As a nation, we are facing the worst economic blow since the Great Depression. State and local governments around the country are preparing austerity budgets as we enter an extended ‘new normal’ in the wake of the coronavirus pandemic. But not St. Michaels. The majority leadership of the town commissioners apparently believes the old normal will come charging back over the next fiscal year. That is contrary to what most leading economists and business leaders expect.
Unlike other municipalities, we are handing out pay raises, and committing the town, in this time of uncertainty, to new debt for capital projects that should be delayed. The commissioners, by a vote of three-to-two, have passed a budget that snips a bit here and there, but falls far short of what’s needed. The majority leadership is forging ahead with building a new $3-million-dollar town office that’s too big, too expensive, and in the wrong place. They also want to spend another $200,000 to extend brick sidewalks on Talbot Street far beyond the core business district. And they are dipping into the town’s reserve funds to balance a bloated budget.
We can’t go on as if this pandemic never happened and will soon disappear. St. Michaels depends heavily on tourism for revenue. Will tourists come flocking back? Not likely, since all of the events that have drawn them in the past have been cancelled. And probably not likely until we have a vaccine, widespread testing, contact tracing, and proven drugs for treatment. Yet the leadership has budgeted for a mere 25-percent drop in tourism traffic.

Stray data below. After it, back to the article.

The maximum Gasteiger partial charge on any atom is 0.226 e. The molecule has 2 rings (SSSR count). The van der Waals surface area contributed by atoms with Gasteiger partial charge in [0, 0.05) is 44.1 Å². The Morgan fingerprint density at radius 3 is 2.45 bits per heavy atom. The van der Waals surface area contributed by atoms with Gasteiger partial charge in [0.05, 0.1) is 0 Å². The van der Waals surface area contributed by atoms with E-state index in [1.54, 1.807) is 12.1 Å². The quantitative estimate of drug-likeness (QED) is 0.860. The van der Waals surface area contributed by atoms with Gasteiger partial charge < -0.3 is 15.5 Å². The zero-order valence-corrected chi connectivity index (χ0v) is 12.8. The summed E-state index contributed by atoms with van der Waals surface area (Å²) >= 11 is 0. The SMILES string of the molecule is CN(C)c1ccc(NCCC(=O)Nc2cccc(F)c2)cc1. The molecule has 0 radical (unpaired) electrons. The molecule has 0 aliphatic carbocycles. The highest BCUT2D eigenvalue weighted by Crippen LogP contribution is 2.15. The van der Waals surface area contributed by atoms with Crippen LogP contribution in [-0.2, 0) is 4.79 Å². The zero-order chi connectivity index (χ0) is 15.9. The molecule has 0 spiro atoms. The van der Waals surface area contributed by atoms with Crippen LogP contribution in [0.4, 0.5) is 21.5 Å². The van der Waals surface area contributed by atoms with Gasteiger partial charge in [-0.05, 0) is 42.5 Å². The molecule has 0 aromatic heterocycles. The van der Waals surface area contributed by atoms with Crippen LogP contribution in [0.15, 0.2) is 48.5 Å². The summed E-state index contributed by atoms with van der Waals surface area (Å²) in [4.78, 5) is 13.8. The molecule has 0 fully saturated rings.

This is not a time for head-in-the-sand policies. And it’s not a time for business-as-usual. Yes, the commissioners claim they can adjust the budget later, if necessary. Instead, we should be reducing our debt load rather than adding to it. We should be investing in our future now…building on our resources to diversify the local economy. If we don’t act now, the owners of the town’s 835 taxable properties will be left to carry the entire load.
This is a critical moment in our town’s history and there is no room for error, and no room in our budget for excess, or personal agendas. We are asking the majority leadership to restructure the budget now, instead of waiting until the full weight of financial ruin is upon us. We all hope the town will recover quickly, but we should also be prepared if it doesn’t.
Sue Ann Raring